Business Maverick

Business Maverick

African Development Bank Says President Not Asked to Step Down

epa04762377 A general view of the headquarters of the African Development Bank offices in Abidjan, Ivory Coast, 22 May 2015. The launch of the joint annual report on Africa's economic performance produced by the African Development Bank, the OECD Development Centre and the UN Development Programme is to take place in Abidjan, Ivory Coast on 25 May 2015. EPA/LEGNAN KOULA

The African Development Bank’s top governing body says President Akinwumi Adesina hasn’t been asked to step down from his position while it continues to review the fallout of a whistleblower complaint.

The African Development Bank’s top governing body, the Bureau of the board of governors has said it ” informs the public that it has not taken any decision,” its chair, Niale Kaba, said in a statement. “Everyone must allow the Bureau to do its work and allow due process to reign. All governors will be carried along in resolving the issue.”A group of governors agreed on May 26 on an independent probe of the lender’s president, after the U.S. rejected an internal investigation that cleared him of allegations of favoritism, Bloomberg reported Tuesday, according to two people familiar with the deliberations on the matter.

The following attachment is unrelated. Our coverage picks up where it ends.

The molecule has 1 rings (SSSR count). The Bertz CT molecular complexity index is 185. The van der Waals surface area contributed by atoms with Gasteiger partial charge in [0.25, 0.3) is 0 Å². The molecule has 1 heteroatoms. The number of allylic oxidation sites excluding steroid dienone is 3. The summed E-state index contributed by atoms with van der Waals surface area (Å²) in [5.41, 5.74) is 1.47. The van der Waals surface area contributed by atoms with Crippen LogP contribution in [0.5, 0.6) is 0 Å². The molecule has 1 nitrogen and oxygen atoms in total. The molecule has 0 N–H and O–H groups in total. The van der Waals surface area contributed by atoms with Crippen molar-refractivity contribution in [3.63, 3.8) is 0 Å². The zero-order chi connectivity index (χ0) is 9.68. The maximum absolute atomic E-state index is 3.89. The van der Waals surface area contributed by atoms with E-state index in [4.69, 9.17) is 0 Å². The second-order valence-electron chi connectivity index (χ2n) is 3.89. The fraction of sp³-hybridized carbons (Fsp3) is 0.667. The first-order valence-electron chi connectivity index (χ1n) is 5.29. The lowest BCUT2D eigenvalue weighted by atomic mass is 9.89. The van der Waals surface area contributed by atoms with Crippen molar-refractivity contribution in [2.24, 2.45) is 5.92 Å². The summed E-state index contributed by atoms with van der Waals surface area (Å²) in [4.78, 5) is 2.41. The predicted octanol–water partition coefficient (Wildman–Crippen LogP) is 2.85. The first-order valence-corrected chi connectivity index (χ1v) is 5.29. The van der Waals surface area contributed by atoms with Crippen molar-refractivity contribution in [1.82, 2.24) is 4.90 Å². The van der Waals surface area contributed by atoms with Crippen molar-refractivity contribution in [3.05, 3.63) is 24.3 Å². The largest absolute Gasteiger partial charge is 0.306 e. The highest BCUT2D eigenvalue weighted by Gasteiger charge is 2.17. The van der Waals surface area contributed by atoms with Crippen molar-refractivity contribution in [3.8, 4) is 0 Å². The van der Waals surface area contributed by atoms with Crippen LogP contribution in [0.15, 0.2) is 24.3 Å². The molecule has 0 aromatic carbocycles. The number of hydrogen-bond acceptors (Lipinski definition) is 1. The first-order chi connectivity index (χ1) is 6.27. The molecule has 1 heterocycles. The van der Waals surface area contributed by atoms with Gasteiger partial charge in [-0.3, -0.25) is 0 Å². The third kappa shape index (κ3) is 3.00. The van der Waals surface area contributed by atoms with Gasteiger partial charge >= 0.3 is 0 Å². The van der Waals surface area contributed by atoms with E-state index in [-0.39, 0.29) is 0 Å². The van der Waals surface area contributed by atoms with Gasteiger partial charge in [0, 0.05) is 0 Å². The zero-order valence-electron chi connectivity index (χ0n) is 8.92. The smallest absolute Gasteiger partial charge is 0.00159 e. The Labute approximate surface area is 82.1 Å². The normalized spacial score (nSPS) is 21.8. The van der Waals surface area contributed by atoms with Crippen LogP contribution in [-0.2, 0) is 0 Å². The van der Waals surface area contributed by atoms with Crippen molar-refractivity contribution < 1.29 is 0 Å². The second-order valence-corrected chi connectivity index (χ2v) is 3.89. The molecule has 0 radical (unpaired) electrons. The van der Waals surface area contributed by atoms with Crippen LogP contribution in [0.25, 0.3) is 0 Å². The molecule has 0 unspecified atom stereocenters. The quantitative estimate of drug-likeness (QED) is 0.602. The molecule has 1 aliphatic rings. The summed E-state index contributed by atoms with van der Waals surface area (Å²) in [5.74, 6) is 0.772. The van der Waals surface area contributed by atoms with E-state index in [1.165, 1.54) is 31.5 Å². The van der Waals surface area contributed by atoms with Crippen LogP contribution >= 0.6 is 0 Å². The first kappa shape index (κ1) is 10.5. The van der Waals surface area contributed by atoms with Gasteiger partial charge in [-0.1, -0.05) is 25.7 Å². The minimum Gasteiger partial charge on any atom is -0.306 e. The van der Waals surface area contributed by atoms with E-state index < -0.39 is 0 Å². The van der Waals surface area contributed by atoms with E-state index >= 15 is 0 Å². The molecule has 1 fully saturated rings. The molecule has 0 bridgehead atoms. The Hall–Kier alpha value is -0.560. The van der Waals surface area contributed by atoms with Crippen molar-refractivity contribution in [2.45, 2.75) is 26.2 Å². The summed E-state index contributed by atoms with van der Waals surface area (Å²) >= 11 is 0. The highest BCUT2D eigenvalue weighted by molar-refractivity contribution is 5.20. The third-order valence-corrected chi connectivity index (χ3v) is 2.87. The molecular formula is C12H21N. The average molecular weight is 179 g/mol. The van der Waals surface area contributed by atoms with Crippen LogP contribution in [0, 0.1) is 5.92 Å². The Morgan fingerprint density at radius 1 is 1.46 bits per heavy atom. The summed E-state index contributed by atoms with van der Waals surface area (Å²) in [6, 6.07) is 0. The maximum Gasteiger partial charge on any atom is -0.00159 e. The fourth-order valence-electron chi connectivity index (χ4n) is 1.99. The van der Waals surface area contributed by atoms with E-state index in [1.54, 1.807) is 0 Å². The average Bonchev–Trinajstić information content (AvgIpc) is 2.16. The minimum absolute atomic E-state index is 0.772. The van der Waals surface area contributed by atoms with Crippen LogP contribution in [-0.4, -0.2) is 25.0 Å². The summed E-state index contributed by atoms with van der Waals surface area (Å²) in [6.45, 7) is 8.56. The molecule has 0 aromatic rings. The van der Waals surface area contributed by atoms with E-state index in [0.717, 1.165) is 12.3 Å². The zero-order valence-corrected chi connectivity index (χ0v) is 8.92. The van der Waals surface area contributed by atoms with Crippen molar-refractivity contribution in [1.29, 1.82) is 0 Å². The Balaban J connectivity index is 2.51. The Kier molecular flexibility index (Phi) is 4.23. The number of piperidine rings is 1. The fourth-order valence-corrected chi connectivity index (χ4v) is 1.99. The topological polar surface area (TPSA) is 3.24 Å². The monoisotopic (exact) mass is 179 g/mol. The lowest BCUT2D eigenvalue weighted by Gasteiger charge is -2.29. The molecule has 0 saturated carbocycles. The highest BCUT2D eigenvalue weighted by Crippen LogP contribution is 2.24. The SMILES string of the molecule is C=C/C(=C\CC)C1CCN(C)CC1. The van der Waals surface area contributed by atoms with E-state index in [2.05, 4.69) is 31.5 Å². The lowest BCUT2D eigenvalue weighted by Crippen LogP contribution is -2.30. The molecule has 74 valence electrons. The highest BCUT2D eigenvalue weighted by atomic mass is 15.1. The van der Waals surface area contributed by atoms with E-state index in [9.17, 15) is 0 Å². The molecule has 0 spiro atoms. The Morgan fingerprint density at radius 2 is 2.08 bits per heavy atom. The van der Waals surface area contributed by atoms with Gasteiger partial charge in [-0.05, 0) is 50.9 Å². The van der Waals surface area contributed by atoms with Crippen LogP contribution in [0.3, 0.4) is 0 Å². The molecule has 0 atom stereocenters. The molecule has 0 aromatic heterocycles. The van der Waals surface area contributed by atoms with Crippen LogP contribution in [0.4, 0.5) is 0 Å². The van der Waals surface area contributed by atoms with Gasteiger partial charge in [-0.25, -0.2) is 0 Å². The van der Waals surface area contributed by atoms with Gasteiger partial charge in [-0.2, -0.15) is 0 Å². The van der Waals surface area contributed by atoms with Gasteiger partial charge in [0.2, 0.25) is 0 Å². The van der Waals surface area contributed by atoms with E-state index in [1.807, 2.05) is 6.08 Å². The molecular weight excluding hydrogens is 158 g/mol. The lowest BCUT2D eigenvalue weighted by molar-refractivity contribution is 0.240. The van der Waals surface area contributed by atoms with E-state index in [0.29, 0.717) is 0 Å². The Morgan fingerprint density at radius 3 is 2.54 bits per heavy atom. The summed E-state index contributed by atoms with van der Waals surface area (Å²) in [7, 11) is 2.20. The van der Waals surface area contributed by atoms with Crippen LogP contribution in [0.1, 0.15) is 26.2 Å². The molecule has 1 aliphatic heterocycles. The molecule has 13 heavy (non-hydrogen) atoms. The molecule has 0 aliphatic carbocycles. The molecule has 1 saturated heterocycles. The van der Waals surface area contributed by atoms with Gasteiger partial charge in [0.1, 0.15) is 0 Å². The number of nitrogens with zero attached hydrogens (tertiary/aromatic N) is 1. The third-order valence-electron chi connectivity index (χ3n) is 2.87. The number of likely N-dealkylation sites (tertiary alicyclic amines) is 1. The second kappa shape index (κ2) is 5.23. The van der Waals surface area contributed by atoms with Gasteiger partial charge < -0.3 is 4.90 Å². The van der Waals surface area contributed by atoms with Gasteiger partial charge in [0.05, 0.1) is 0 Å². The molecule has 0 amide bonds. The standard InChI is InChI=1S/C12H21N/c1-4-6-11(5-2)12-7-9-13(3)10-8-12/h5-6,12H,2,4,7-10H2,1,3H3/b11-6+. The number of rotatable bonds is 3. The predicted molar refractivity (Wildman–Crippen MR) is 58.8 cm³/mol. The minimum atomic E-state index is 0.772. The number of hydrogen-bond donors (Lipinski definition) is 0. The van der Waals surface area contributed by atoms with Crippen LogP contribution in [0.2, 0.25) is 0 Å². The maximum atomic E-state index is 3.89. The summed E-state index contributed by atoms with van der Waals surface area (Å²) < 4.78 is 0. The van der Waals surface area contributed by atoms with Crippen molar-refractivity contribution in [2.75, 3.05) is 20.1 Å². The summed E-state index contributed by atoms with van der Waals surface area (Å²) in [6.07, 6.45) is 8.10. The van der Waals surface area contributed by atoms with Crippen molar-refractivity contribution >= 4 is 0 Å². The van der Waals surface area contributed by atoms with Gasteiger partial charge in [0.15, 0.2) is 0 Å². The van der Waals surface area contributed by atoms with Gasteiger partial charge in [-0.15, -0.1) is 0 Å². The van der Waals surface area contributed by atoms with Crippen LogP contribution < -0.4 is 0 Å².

Adesina, who has repeatedly denied wrongdoing, may have to step back from the role until the probe is complete, they said at the time. Adesina, 60, said in a statement Wednesday that “fair, transparent and just processes” would vindicate him, without denying or confirming a new probe.

Denmark, Sweden, Norway and Finland are among countries that wrote to the AfDB to back U. S. Treasury Secretary Steven Mnuchin’s demands for professional outsiders to look into the allegations, the people said. A representative for the Nordic countries declined to comment. The U.S. is the AfDB’s biggest shareholder after Adesina’s home country of Nigeria.

Read more: Demands Independent Probe of African Bank President

“I must emphasize that there is no governance or constitutional crisis at the African Development Bank Group,” Kaba said in the letter which confirms the May 26 meeting and the reception of shareholder letters “expressing various views.”

A town-hall meeting with Adesina meant to take place Friday was canceled Thursday, according to employees of the bank.

In March, the lender issued a $3 billion social bond to help African countries deal with the fallout from the coronavirus pandemic. The bank also launched a $10 billion crisis-response facility for African nations.


Please peer review 3 community comments before your comment can be posted


This article is free to read.

Sign up for free or sign in to continue reading.

Unlike our competitors, we don’t force you to pay to read the news but we do need your email address to make your experience better.

Nearly there! Create a password to finish signing up with us:

Please enter your password or get a sign in link if you’ve forgotten

Open Sesame! Thanks for signing up.